Foreign firms buying Indian cotton push up domestic prices

June 26th, 2008 - 5:03 pm ICT by IANS  

A file-photo of Manmohan Singh

Ahmedabad, June 26 (IANS) American and Singaporean companies have begun buying cotton from India, leading to an “abnormal increase” in its price in the country, a leading trade lobby has said. The Confederation of Indian Textile Industry (CITI), an organisation of textile mill owners, told IANS that one Singaporean and three American firms have been buying and stocking Indian cotton for some time, leading to an increase in the domestic prices of cotton, especially that of the Shankar 6 variety.

CITI however declined to name the companies.

In a letter to Prime Minister Manmohan Singh, CITI has referred to the large-scale buying of cotton, and said: “It is pertinent to note that most of the increase in cotton prices this year has occurred after cotton (sale) changed hands from the farmers to the traders.”

It said Shankar 6, priced Rs.21,000 a candy (356 kg) in June last year, now costs over Rs.28,500.

“This illustrates the extent of price increase which is primarily due to the uncontrolled export of cotton,” CITI said in the letter.

“The current prices of cotton in the country are over 35 percent higher than the prices that prevailed during the same period last year, in spite of record cotton production in the country,” it added.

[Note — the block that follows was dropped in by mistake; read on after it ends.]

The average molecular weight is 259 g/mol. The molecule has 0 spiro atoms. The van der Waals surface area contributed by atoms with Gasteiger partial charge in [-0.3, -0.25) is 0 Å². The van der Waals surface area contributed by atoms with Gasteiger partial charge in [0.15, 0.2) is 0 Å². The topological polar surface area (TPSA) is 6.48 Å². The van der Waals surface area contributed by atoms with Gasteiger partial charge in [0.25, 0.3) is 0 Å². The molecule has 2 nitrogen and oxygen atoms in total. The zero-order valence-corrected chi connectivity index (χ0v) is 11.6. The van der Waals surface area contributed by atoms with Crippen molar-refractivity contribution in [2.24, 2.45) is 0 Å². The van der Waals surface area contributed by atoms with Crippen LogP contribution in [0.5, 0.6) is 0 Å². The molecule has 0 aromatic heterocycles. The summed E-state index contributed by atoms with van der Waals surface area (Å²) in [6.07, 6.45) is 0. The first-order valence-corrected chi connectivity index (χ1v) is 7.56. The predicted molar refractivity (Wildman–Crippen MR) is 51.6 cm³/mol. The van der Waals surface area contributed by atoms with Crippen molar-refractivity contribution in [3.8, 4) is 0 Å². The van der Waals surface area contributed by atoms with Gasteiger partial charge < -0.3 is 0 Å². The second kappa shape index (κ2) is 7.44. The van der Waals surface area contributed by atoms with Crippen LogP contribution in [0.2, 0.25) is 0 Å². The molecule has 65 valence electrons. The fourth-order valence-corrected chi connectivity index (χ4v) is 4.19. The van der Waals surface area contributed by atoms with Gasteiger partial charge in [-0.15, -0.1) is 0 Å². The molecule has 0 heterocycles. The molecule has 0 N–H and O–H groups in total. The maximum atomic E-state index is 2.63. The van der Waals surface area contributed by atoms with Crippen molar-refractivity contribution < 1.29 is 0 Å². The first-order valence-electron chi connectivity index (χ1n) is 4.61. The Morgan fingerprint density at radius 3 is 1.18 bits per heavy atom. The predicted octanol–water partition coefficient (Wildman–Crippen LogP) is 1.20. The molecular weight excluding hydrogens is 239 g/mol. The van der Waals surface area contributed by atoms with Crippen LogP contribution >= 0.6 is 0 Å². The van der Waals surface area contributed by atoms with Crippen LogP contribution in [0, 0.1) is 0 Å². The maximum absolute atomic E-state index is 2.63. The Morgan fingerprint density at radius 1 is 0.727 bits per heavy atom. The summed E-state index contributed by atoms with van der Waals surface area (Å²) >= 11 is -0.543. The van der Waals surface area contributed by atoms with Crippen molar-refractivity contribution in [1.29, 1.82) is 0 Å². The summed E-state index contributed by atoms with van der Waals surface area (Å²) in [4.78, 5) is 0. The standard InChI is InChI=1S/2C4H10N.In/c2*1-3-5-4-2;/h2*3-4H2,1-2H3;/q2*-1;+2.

“The present situation in the market is that cotton traders are no longer interested in supplying to our mills, as they anticipate continued increase in prices because of the shortage the foreign firms have created,” the letter said.

CITI followed up its letter to the prime minister with a meeting with Union Textiles Minister Shankarsinh Vaghela Wednesday evening, requesting a ban on cotton exports.

CITI secretary-general C.K. Nair told IANS that Vaghela had assured the delegation he would pursue the matter with the authorities concerned and find an early solution.

CITI now proposes to take up the issue with Commerce Minister Kamal Nath and Agriculture Minister Sharad Pawar, Nair said.

According to CITI, a year-ending stock of six million bales is necessary to ensure cotton prices remain competitive. This year, the ending stock has declined to 4.3 million bales after exports increased to 8.5 million bales from 5.8 million during last year.

Traders estimate exports this year could even exceed 10 million bales.

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